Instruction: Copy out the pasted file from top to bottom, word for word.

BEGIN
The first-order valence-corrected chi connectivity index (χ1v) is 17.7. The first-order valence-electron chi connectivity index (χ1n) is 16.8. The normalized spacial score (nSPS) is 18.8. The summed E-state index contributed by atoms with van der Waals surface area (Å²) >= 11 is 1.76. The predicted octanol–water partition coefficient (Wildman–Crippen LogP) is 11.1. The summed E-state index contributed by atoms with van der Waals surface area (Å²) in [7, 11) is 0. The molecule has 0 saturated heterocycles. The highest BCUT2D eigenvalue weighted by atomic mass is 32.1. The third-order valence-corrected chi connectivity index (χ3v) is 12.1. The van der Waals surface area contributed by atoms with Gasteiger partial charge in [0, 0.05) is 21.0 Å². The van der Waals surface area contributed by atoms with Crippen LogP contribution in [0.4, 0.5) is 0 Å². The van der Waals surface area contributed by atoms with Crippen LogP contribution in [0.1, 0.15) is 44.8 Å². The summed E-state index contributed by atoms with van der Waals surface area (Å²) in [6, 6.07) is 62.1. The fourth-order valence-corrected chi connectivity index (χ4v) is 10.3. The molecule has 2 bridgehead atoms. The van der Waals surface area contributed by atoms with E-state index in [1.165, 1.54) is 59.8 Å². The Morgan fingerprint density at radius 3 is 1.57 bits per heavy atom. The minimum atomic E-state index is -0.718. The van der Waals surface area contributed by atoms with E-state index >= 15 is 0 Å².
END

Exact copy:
The first-order valence-corrected chi connectivity index (χ1v) is 17.7. The first-order valence-electron chi connectivity index (χ1n) is 16.8. The normalized spacial score (nSPS) is 18.8. The summed E-state index contributed by atoms with van der Waals surface area (Å²) >= 11 is 1.76. The predicted octanol–water partition coefficient (Wildman–Crippen LogP) is 11.1. The summed E-state index contributed by atoms with van der Waals surface area (Å²) in [7, 11) is 0. The molecule has 0 saturated heterocycles. The highest BCUT2D eigenvalue weighted by atomic mass is 32.1. The third-order valence-corrected chi connectivity index (χ3v) is 12.1. The van der Waals surface area contributed by atoms with Gasteiger partial charge in [0, 0.05) is 21.0 Å². The van der Waals surface area contributed by atoms with Crippen LogP contribution in [0.4, 0.5) is 0 Å². The van der Waals surface area contributed by atoms with Crippen LogP contribution in [0.1, 0.15) is 44.8 Å². The summed E-state index contributed by atoms with van der Waals surface area (Å²) in [6, 6.07) is 62.1. The fourth-order valence-corrected chi connectivity index (χ4v) is 10.3. The molecule has 2 bridgehead atoms. The van der Waals surface area contributed by atoms with E-state index in [1.165, 1.54) is 59.8 Å². The Morgan fingerprint density at radius 3 is 1.57 bits per heavy atom. The minimum atomic E-state index is -0.718. The van der Waals surface area contributed by atoms with E-state index >= 15 is 0 Å².